Analysis of the Film ‘Saving Private Ryan’

In this essay, a detailed analysis of the ideas and methods that Steven Spielberg implemented in ‘Saving Private Ryan’ will be provided. Basically, the film is centered on D-Day of the Second World War. Additionally, the battle sequences are illustrated deeply to depict how shocking previous world wars were. Spielberg also used different film making tactics and cinematic techniques to illustrate the terrifying nature of the Second World War. Each of these techniques and tactics add to the effects of presenting every aspect in the movie, especially the opening battle scene, in a realistic manner. Principally, the three core methods that Spielberg operated and employed in the film include Mise En Scene, camera angles, and lighting. Similarly, ‘Saving Private Ryan’ presents realistic depictions of the lives and the horrifying deaths of the allied forces armies during the Second World War. Therefore, the film is presented in the form of a documentary. The film, its direction and reception in the market was astounding. It received great recognition and some criticism. Additionally, it went on to win 5 Oscars in 1999. In general, all of these awards were a direct result of Spielberg ambition to create a film that was unconventional, realistic and more mundane than previous war movies. To achieve this, the opening scene cost upwards of $12 million. This scene is set in Omaha Beach, the main entry point into German- occupied France. The movie revolves around this assault, in which Captain John H. Miller and his team were searching for Private James Francis Ryan, an American paratrooper.

Translating War: Saving Private Ryan and the Combat Film Genre

Steven Spielberg caused shock waves in the movie industry when he directed ‘Saving Private Ryan’. The movie won the acclaim of historians, scholars, World War II veterans, critics and the general movie-going public. The bottom line to any analysis of this ground-breaking movie is this: ‘Saving Private Ryan’ is a different Second World War combat film primarily because it refuted the dishonesty depicted in previous movies in the war film genre.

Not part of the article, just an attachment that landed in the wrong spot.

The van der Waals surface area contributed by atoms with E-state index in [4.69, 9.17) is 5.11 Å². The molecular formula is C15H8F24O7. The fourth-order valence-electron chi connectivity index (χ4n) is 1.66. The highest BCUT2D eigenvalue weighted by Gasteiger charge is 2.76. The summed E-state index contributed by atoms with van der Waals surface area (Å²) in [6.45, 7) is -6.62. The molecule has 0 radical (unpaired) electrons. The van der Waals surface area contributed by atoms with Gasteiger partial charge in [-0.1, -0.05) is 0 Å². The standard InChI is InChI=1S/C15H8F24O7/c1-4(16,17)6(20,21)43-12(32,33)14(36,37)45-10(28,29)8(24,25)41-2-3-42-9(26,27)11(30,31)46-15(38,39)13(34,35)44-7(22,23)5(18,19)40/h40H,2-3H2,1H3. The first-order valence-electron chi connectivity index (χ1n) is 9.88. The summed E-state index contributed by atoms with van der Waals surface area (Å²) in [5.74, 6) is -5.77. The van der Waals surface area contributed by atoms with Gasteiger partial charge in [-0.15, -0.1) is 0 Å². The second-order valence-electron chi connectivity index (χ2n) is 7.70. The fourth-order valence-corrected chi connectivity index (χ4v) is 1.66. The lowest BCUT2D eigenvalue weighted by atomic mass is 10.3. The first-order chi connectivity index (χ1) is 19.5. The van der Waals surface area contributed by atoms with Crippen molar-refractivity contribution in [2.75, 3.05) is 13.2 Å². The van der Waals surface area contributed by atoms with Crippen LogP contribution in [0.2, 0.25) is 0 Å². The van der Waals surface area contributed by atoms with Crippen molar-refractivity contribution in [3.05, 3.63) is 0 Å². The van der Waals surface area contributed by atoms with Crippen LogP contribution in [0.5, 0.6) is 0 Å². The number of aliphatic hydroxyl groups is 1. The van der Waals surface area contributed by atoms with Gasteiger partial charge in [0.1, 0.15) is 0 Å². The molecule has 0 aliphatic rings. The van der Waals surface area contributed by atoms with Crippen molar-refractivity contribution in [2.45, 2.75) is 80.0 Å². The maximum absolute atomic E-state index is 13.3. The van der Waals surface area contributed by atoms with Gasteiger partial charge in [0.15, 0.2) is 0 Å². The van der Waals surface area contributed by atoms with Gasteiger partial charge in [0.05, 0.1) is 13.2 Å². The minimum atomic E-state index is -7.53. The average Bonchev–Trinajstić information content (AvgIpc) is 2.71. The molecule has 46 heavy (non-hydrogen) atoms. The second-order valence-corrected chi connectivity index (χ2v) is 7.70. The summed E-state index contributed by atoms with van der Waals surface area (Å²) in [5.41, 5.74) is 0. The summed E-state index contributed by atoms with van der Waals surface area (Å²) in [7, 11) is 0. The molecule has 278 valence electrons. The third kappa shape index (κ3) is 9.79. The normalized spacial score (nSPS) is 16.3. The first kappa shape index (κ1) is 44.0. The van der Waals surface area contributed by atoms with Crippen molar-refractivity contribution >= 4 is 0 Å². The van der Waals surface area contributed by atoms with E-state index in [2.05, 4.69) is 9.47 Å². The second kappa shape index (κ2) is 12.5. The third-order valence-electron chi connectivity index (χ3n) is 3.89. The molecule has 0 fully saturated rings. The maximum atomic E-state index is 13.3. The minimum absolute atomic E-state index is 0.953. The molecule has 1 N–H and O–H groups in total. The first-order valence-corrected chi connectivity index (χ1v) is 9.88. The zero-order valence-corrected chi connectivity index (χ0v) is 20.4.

However, the truth is not as simple as that. Actually, ‘Saving Private Ryan’ represents a unique case in the ever-present struggle among film historians, who are constantly bombarded by the constant need to deal with modern critics. These critics tend to judge artistry by the standards of the time. Therefore, there is never any glory for combat movies that do not show blood and guts.

Of course, there is no question that the cast (which included Tom Hanks) did an excellent job or that Spielberg directed one of the most honest combat movies of all time. However, there have been issues with the film history that ought to be evaluated. Still, most of the WWII veterans who watched the film agree that ‘Saving Private Ryan’ is, perhaps, the best and most realistic representation of combat that they have ever seen. Additionally, Spielberg achieved great integrity through the movie and the images therein. To do this, he consulted with Stephen E. Ambrose (noted historian and author of ‘Citizen Soldiers’) and Dale Dye (a retired Marine Corps captain, who doubled as Spielberg’s chief military adviser). With so much research put into the film, it is easy to understand why the movie turned out so well.